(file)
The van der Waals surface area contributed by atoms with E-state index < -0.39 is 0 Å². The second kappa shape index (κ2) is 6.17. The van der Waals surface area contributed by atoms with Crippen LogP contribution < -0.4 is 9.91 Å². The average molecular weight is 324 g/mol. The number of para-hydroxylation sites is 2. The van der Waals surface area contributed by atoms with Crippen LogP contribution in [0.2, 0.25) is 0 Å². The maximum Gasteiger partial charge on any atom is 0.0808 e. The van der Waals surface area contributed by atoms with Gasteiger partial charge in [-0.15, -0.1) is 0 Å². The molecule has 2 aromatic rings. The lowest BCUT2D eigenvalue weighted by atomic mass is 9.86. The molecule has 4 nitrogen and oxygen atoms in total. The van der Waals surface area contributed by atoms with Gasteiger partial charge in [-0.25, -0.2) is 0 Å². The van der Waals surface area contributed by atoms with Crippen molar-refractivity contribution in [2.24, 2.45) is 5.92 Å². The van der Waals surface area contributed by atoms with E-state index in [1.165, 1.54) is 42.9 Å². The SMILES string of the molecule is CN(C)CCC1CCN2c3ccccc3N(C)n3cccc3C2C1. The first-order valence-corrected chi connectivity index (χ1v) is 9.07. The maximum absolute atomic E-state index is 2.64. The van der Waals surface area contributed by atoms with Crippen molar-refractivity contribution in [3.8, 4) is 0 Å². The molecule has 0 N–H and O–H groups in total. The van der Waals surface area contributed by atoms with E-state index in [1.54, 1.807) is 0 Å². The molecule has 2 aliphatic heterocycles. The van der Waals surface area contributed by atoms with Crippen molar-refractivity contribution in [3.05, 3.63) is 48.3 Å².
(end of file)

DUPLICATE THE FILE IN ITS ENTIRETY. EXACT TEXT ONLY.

The van der Waals surface area contributed by atoms with E-state index < -0.39 is 0 Å². The second kappa shape index (κ2) is 6.17. The van der Waals surface area contributed by atoms with Crippen LogP contribution < -0.4 is 9.91 Å². The average molecular weight is 324 g/mol. The number of para-hydroxylation sites is 2. The van der Waals surface area contributed by atoms with Crippen LogP contribution in [0.2, 0.25) is 0 Å². The maximum Gasteiger partial charge on any atom is 0.0808 e. The van der Waals surface area contributed by atoms with Gasteiger partial charge in [-0.15, -0.1) is 0 Å². The molecule has 2 aromatic rings. The lowest BCUT2D eigenvalue weighted by atomic mass is 9.86. The molecule has 4 nitrogen and oxygen atoms in total. The van der Waals surface area contributed by atoms with Gasteiger partial charge in [-0.25, -0.2) is 0 Å². The van der Waals surface area contributed by atoms with Crippen molar-refractivity contribution in [2.24, 2.45) is 5.92 Å². The van der Waals surface area contributed by atoms with E-state index in [1.165, 1.54) is 42.9 Å². The SMILES string of the molecule is CN(C)CCC1CCN2c3ccccc3N(C)n3cccc3C2C1. The first-order valence-corrected chi connectivity index (χ1v) is 9.07. The maximum absolute atomic E-state index is 2.64. The van der Waals surface area contributed by atoms with Crippen molar-refractivity contribution in [3.8, 4) is 0 Å². The molecule has 0 N–H and O–H groups in total. The van der Waals surface area contributed by atoms with E-state index in [1.54, 1.807) is 0 Å². The molecule has 2 aliphatic heterocycles. The van der Waals surface area contributed by atoms with Crippen molar-refractivity contribution in [3.05, 3.63) is 48.3 Å².